September 28, 2011 / 7:58 AM / 6 years ago

Body contouring rare after weight-loss surgery

<p>Registered Nurse Amanda Tyacke (L) injects saline solution through the abdomen of Jazmine Raygoza, 17 (R) into an under-skin port which will fill Raygoza's Lap-Band at Rose Medical Center in Denver August 3, 2011 about 6 weeks after Jazmine's surgery. After trying multiple diets and exercise Raygoza decided on the surgery with the encouragement of her mother Veronica who recently had gastric bypass. At the six week mark Jazmine had lost 21 pounds. REUTERS/Rick Wilking</p>

(Reuters) - Patients who have had weight loss surgery rarely have excess skin removed, although it can be such a bother for people who have shed a lot of weight that it has a negative impact on their quality of life, a poll said.

Plastic surgeons said patients either don’t know about this extra surgery, called body contouring, or simply can’t afford it -- yet doctors say it’s more than just a cosmetic procedure.

“It is surgery that improves patients’ quality of life,” said Jason Spector at Weill Cornell Medical College in New York City, to Reuters Health.

The excess skin that is left after severe weight loss can get in the way of exercising, interfere with patients’ ability to wear clothes properly, and cause rashes and serious infections.

Spector said weight loss surgery, also called bariatric surgery, is just the first step.

“In order to complete the journey, patients really do need to undergo the appropriate post-bariatric body contouring. Even though that has a slightly cosmetic ring to it, it’s certainly something that we, as plastic surgeons, would consider reconstructive,” he added.

To get a sense of how many patients were actually going on to have body contouring surgery, Spector and his team mailed a survey to 1,158 patients whose operations were done by two surgeons between 2003 and 2011. They received 284 responses.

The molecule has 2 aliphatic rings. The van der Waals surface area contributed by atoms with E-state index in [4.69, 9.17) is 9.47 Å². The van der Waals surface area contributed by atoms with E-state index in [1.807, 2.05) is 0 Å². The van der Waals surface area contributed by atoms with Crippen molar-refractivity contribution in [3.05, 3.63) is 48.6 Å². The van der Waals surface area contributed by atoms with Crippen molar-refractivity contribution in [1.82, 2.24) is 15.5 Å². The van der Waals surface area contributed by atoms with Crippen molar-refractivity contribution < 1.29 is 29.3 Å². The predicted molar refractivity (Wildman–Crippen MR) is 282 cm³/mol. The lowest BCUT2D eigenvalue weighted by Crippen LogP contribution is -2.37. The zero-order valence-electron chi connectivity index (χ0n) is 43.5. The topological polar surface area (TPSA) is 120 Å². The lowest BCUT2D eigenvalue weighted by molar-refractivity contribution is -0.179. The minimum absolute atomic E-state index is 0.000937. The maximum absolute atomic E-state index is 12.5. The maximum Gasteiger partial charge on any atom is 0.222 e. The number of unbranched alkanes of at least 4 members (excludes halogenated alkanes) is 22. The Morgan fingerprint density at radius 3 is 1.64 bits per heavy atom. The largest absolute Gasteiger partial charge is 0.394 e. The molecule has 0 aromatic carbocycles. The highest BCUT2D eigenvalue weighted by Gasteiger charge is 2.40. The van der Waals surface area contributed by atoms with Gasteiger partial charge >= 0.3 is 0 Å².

Only a quarter of the patients said they discussed body contouring with their surgeon around the time of the operation, with about 12 percent actually undergoing the procedure, said Spector, who presented the findings at the annual meeting of the American Society of Plastic Surgeons.

The most frequent reasons for not having body contouring were expense and lack of awareness of the procedure. Nearly 30 percent of the patients said they might have chosen differently if they had received more information.

The excess skin can pose a very real danger, Spector said. He described a patient whose overhanging skin was caught underneath the electronically controlled seat of her car as she was adjusting it.

“A large piece of skin was ripped off and caused a big open wound and subsequent infection. UP to that point, her insurance company had told her, ‘sorry, you can’t have the surgery. You don’t need it.'”

According to Healthcare Blue Book, a consumer guide to healthcare costs in the United States, body contouring comes with a price tag of about $13,000.

Reporting from New York by Fran Lowry at Reuters Health; editing by Elaine Lies

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